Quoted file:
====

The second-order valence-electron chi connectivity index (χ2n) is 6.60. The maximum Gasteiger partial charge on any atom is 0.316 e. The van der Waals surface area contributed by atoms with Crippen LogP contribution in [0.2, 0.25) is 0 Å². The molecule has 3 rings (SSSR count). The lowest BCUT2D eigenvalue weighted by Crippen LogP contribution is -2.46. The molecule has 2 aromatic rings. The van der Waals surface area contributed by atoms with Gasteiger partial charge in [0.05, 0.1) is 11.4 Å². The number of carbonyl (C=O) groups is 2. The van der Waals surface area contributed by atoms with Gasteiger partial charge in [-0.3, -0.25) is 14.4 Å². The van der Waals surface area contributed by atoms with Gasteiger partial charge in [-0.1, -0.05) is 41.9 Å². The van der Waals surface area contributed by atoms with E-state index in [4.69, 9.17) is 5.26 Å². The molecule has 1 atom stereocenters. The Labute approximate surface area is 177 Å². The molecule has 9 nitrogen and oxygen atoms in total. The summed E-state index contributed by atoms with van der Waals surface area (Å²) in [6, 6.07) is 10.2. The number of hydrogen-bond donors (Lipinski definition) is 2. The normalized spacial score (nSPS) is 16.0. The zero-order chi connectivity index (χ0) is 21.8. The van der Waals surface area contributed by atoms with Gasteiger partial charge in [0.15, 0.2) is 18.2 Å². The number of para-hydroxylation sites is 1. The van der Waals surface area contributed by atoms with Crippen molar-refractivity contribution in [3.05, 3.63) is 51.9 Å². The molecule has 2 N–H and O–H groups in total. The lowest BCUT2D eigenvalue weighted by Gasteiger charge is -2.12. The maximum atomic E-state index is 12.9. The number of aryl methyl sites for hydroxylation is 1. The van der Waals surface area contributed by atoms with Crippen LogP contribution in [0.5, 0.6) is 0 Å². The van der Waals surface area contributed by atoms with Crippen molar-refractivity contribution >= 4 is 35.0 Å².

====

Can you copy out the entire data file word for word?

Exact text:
The second-order valence-electron chi connectivity index (χ2n) is 6.60. The maximum Gasteiger partial charge on any atom is 0.316 e. The van der Waals surface area contributed by atoms with Crippen LogP contribution in [0.2, 0.25) is 0 Å². The molecule has 3 rings (SSSR count). The lowest BCUT2D eigenvalue weighted by Crippen LogP contribution is -2.46. The molecule has 2 aromatic rings. The van der Waals surface area contributed by atoms with Gasteiger partial charge in [0.05, 0.1) is 11.4 Å². The number of carbonyl (C=O) groups is 2. The van der Waals surface area contributed by atoms with Gasteiger partial charge in [-0.3, -0.25) is 14.4 Å². The van der Waals surface area contributed by atoms with Gasteiger partial charge in [-0.1, -0.05) is 41.9 Å². The van der Waals surface area contributed by atoms with E-state index in [4.69, 9.17) is 5.26 Å². The molecule has 1 atom stereocenters. The Labute approximate surface area is 177 Å². The molecule has 9 nitrogen and oxygen atoms in total. The summed E-state index contributed by atoms with van der Waals surface area (Å²) in [6, 6.07) is 10.2. The number of hydrogen-bond donors (Lipinski definition) is 2. The normalized spacial score (nSPS) is 16.0. The zero-order chi connectivity index (χ0) is 21.8. The van der Waals surface area contributed by atoms with Gasteiger partial charge in [0.15, 0.2) is 18.2 Å². The number of para-hydroxylation sites is 1. The van der Waals surface area contributed by atoms with Crippen molar-refractivity contribution in [3.05, 3.63) is 51.9 Å². The molecule has 2 N–H and O–H groups in total. The lowest BCUT2D eigenvalue weighted by Gasteiger charge is -2.12. The maximum atomic E-state index is 12.9. The number of aryl methyl sites for hydroxylation is 1. The van der Waals surface area contributed by atoms with Crippen LogP contribution in [0.5, 0.6) is 0 Å². The van der Waals surface area contributed by atoms with Crippen molar-refractivity contribution >= 4 is 35.0 Å².